The first printed ARCs (Advance Reader Copies) have come in, and I have one to give away.



A photo of the bound advance reader copy of Poisoned Blade, with a cover mostly blue with gold/yellow highlights and a stylized arrowhead-blade across the center. Cover says: Poisoned Blade, A Court of Fives novel, by Kate Elliott


Poisoned Blade is the sequel to Court of Fives.

Here is a brief excerpt:

The setting sun spills gold across the sea. Boats bobbing atop the quiet waters fade into twilight and flicker like spark-bugs as sailors hang lamps from their prows. The main avenues of the city flare lamp by lamp into life as the queen’s royal lamplighters kindle the night-lanterns.

On Rest Day Eve all the theaters run evening performances. It’s the most crowded night of the week, but with the bulk of the king’s army marched east, fewer people than normal pass under the West Gate of the Lantern District. We have plenty of room to walk along the district’s streets hung with colorful banners advertising the plays on offer this month. Just as I had hoped, there is enough time for us to shop along a lane of clothing stalls, where I buy an inexpensive ankle-length linen dress in the sleeveless, straight cut that has always been the fashion in Efea.

“Why do you keep looking back?” Mis asks as we stand at a food stall stuffing ourselves on a Patron delicacy of fresh pancakes wrapped around a paste of chopped almonds, dates, and cinnamon.

Fortunately my mouth is too full of the sweet, hot filling to reply, because I have spotted two men wearing the Garon Palace badge depicting a horned and winged fire dog. Although they don’t seem to be paying attention to us, I am sure they are following. We are easy to spot: Commoner girls wearing long sleeveless jackets that mark us as members of a palace household. We also wear the fire dog badge to indicate our affiliation.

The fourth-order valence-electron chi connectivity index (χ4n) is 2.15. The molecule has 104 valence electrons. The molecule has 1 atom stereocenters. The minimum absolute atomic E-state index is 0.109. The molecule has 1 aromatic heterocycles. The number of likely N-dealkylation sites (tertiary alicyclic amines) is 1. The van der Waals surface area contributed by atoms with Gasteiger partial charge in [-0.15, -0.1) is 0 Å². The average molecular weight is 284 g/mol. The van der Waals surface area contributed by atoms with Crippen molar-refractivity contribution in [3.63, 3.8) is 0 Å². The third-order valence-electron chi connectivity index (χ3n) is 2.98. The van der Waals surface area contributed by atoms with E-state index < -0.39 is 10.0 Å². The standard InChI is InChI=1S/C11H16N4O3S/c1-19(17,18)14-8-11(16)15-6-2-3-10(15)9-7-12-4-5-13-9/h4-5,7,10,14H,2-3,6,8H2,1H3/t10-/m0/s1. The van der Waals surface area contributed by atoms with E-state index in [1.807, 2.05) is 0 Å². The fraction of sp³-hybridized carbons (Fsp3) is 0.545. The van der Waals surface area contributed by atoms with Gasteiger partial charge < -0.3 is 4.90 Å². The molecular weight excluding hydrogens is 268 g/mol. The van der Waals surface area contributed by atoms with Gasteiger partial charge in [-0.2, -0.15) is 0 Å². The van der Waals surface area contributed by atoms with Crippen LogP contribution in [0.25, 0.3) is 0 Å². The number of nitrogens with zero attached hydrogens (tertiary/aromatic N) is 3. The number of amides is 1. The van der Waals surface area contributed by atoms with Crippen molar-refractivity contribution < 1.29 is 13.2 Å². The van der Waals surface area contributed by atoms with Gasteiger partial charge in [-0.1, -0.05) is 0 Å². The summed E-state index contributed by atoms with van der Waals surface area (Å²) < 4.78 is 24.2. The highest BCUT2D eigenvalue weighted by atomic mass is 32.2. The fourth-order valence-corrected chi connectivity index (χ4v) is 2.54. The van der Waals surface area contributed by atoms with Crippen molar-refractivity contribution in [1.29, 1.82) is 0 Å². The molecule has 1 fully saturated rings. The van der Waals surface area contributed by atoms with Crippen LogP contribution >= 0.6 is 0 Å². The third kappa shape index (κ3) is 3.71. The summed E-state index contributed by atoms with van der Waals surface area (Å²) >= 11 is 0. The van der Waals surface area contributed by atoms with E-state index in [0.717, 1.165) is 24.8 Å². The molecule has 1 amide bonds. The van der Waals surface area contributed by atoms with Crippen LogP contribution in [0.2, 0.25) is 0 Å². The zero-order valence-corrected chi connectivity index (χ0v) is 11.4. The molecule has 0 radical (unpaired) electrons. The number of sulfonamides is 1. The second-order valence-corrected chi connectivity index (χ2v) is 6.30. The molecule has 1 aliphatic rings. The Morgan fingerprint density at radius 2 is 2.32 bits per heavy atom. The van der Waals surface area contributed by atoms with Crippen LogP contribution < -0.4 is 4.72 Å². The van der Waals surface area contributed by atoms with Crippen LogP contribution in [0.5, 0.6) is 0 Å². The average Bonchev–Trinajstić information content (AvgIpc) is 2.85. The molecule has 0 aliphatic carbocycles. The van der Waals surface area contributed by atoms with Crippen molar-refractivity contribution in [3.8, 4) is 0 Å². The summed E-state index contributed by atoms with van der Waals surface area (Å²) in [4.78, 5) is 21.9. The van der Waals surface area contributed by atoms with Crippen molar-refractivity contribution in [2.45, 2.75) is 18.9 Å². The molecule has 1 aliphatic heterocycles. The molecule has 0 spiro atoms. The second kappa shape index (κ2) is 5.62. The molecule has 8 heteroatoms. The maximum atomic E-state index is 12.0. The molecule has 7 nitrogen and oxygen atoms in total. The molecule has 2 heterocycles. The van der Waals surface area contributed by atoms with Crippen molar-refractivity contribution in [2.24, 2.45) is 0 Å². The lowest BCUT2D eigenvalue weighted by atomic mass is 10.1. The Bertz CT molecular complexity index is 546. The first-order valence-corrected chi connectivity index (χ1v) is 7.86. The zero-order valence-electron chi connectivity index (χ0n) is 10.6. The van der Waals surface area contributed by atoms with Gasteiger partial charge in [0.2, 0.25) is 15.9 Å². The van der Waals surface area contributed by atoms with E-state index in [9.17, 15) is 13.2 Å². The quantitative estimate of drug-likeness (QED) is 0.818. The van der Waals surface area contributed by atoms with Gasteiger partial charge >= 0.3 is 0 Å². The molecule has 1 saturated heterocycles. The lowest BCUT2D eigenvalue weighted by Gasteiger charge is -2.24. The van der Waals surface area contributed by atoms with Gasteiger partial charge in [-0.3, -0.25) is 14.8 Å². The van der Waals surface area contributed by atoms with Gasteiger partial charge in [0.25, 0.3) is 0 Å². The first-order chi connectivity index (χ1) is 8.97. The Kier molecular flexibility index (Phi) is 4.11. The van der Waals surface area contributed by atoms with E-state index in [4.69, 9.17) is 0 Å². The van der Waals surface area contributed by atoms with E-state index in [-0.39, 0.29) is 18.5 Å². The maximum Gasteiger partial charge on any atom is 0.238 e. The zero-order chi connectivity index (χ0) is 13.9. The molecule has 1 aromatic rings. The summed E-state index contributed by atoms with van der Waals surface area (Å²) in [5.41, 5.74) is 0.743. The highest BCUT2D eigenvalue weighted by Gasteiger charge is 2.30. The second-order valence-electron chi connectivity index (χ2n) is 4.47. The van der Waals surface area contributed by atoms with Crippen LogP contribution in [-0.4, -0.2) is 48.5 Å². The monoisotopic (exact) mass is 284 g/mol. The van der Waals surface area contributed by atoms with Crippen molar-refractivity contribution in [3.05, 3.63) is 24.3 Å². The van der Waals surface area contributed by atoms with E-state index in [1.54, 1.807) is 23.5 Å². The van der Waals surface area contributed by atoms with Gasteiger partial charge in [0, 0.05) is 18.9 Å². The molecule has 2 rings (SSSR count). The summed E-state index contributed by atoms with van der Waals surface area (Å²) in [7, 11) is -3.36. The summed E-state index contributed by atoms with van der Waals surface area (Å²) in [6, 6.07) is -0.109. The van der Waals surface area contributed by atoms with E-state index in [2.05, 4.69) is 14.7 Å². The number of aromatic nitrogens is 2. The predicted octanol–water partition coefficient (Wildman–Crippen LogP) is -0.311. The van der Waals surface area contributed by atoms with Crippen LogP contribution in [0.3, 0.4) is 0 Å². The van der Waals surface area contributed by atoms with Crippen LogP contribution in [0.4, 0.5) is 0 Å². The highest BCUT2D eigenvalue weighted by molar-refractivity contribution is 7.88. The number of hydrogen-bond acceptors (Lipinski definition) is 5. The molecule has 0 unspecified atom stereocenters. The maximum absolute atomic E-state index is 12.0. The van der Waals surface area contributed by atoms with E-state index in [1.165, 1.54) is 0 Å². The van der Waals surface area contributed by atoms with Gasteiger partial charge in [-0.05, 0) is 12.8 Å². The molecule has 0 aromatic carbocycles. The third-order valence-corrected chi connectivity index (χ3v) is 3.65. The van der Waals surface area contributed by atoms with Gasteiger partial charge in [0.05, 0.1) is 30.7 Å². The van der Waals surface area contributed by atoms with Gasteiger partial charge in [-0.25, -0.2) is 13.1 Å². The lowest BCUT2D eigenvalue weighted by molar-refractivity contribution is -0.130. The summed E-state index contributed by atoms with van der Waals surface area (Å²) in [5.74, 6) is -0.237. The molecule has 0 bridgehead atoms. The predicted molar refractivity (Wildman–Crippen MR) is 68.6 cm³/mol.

A group of Patron men I’ve never seen before approach, and we four stiffen, wondering if they mean to offer an affront.

The eldest steps forward as the others whisper at his back. He has the muscular arms of a laborer but wears his hair long and bound up atop his head in the style of old Saro. He even speaks Saroese with the accent of old Saro, not the way Patron folk who have grown up here in Efea speak it. “Are you that one called Spider, who won the first trial at the Royal Fives Court in the victory games?”

I swallow. “I am.”

He nods at his companions, and they give me the kiss-off gesture familiar to every person who runs or watches the Fives. Here on the street it can be a mortal insult, or a sign of respect.

“Well run, Adversary,” he says. “You’re one to watch with those spins and flairs. We’ll be cheering for you.”

He pays for all our pancakes, and they go off without asking a thing in return.


In February I am going to be starting an occasional series in which I, or guest bloggers (both writers and readers, and writers as readers) talk about working with tropes in fiction, and also about reading kinks (things you always love when they show up in a book) from a variety of viewpoints. In tribute to this forthcoming discussion:

TO ENTER FOR THE ARC of Poisoned Blade:

Make a comment, below, about a reading kink you love — that is, a trope or type of character or a plot thing or whatever that if it shows up in a book kind of hits all your buttons (in a good way). So for example I might write: “Arrogant dudes who fall in love and have to get humble to get the love interest, a la Mr. Darcy” or “the outsider who is kind of bullied or ignored and who ends up finding she has special powers and a super destiny,” because those are both tried and true (and often cliched) tropes that are reading kinks for me.

Remember: No reading kink is shameful. It just is.



Contest open for 8 days (closes Monday February 1st at 10 pm Hawaii Time, which is Tuesday in the rest of the world).


I’m not entering (obviously) but to get things started I’m going to write in a few weeks about one of my favorite tropes (and reading kinks) which I have explored in various ramifications over and over in my fiction, and that is: The Forced Marriage. I have no idea why I love this trope. I just do.

Good luck!